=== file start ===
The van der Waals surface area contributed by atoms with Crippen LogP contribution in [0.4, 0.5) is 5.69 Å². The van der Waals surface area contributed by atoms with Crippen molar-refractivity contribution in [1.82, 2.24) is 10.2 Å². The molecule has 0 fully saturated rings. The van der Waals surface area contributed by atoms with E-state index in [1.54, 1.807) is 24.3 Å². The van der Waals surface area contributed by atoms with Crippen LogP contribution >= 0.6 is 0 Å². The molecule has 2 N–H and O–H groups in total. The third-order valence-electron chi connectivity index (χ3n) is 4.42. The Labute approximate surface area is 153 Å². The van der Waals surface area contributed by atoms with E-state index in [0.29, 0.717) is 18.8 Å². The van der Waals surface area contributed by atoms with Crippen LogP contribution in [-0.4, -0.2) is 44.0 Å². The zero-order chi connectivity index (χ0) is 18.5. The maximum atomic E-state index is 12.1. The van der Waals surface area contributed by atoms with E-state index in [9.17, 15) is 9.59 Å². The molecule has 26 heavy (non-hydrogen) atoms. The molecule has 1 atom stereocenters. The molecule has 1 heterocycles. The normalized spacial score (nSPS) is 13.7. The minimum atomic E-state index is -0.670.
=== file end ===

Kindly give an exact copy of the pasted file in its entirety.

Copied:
The van der Waals surface area contributed by atoms with Crippen LogP contribution in [0.4, 0.5) is 5.69 Å². The van der Waals surface area contributed by atoms with Crippen molar-refractivity contribution in [1.82, 2.24) is 10.2 Å². The molecule has 0 fully saturated rings. The van der Waals surface area contributed by atoms with E-state index in [1.54, 1.807) is 24.3 Å². The van der Waals surface area contributed by atoms with Crippen LogP contribution >= 0.6 is 0 Å². The molecule has 2 N–H and O–H groups in total. The third-order valence-electron chi connectivity index (χ3n) is 4.42. The Labute approximate surface area is 153 Å². The van der Waals surface area contributed by atoms with E-state index in [0.29, 0.717) is 18.8 Å². The van der Waals surface area contributed by atoms with Crippen LogP contribution in [-0.4, -0.2) is 44.0 Å². The zero-order chi connectivity index (χ0) is 18.5. The maximum atomic E-state index is 12.1. The van der Waals surface area contributed by atoms with E-state index in [9.17, 15) is 9.59 Å². The molecule has 26 heavy (non-hydrogen) atoms. The molecule has 1 atom stereocenters. The molecule has 1 heterocycles. The normalized spacial score (nSPS) is 13.7. The minimum atomic E-state index is -0.670.